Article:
In as much as it is correct that the cow was black in colour, it is incorrect and misleading not to point out that the cow had white colours as well. The cow had white patches on the shoulders and below its abdomen. The Respondent described his cow in paragraph 3 of its counter-claim as follows:
On or about the 3rd March, 2015, Defendant’s cow to wit: black in colour with white patches on the shoulders and below its abdomen, at an advanced pregna
ncy stage, with horns, and exhibiting an ear tag marked number 233/908 went missing. (own emphasis)
 In its plea to the counter-claim, the Appellant (who was the plaintiff then) answered the above quoted paragraph as follows:
2. AD PARAGRAPH 3
Plaintiff has got no knowledge of these allegation and therefore can
neither admit nor deny same.
 On the pleadings made by the parties in the above paragraphs, the white colours on the cow are not denied and are neither disputed either. This is notwithstanding the fact that the cow was also described by the ear tag number 233/908. This ear tag number was, at the time of drafting the pleadings, known to be for the Respondent’s cow. The description of the cow by its colour became relevant and important because the Respondent disputed that it was his cow that was knocked by the Appellant’s motor vehicle. When giving evidence in court, the Respondent testified as quoted below:
“… The colour of the cow, its description was questionable. I was not satisfied it was my beast. The beast in the summons was described as a black cow, that is all. My cow instead was black with white patches on the armpits and on the bladder. …” (see page 93 of record)
 In his evidence, traffic police officer constable Nkosinathi Mlangeni (PW3) described the cow by stating that “It was a big cow with a white spot underneath its belly.” (see page 70 of the record).
 The colour of the cow does not therefore advance the Appellant’s case in my view because the cow also had white patches on the shoulders and below its abdomen. It was not completely black.
 On the issue of the time of the accident, evidence on the record is that it occurred on 29 March 2015 at around 19:00 hours. This is reflected on the first page of the judgment of the court a quo at page 139 of the record. The plaintiff testified that it occurred between 19:30 hours and 20:00 hours. This evidence is at page 45 of the record, and is confirmed on cross-examination at page 50 of the record. According to the Appellant’s witness PW2, who was also present and is a wife of the Appellant, the accident occurred around 19:30 hours. This evidence is at page 59 of the record.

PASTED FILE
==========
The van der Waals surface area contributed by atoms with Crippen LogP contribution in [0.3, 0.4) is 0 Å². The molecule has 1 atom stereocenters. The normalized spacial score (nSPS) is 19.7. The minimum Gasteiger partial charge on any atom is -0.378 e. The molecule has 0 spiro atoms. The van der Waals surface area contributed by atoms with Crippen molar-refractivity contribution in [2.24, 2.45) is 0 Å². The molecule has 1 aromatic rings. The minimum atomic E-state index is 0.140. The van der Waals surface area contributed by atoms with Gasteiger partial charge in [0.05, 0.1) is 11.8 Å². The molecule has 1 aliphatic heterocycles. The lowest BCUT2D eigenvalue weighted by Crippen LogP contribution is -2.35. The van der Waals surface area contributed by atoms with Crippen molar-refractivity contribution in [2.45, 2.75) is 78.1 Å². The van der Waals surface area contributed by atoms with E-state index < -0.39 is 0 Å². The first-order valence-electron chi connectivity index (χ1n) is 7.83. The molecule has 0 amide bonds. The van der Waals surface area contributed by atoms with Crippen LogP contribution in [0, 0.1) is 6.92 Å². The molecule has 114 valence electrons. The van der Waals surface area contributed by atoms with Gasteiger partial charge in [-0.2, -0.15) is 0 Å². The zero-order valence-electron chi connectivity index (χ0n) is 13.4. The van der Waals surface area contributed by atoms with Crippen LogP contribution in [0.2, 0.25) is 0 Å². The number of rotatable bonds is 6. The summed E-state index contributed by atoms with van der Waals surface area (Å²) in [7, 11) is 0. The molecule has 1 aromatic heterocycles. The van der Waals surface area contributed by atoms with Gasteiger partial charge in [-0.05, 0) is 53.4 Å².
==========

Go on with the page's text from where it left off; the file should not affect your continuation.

Sunset on 29 March 2015 was at 18:00 hours (sourced from Google). The darkness around this time of the year is mild during those hours and not too strong. Over and above what I state in this paragraph, I have confidence in the finding of the trial court as it had the benefit of hearing evidence of the witnesses, and observed their demeanor as well. The court also benefitted from an inspection in loco that was conducted during the trial.
 Having considered the third ground of appeal, I find no misdirection by the court a quo and this ground of appeal is accordingly dismissed.
 The fourth ground of appeal is that the lower court erred when dismissing the claim on the basis that the hazard on the road was placed by the first vehicle driven by Mr. Sipho Malinga. The Appellant submitted that this finding cannot be sustained in law since no evidence was adduced to the effect that the cow was dragged and or placed into the road by the said Mr. Sipho Malinga.
 I wish to first place it on record that the surname of the driver of the motor vehicle that was at the front is Malima and not Malinga. This surname is recorded in the Police Traffic Accident Report. (see page 37 of record) It reflects the driver as Malima Sipho, S.M.A. 33 years. Police officers gather this information from the Driver’s License of the person who was the driver when an accident occurred. I am therefore of the opinion that the transcriber of the record, acting out of mistake, recorded the driver as Sipho Malinga instead of Sipho Malima.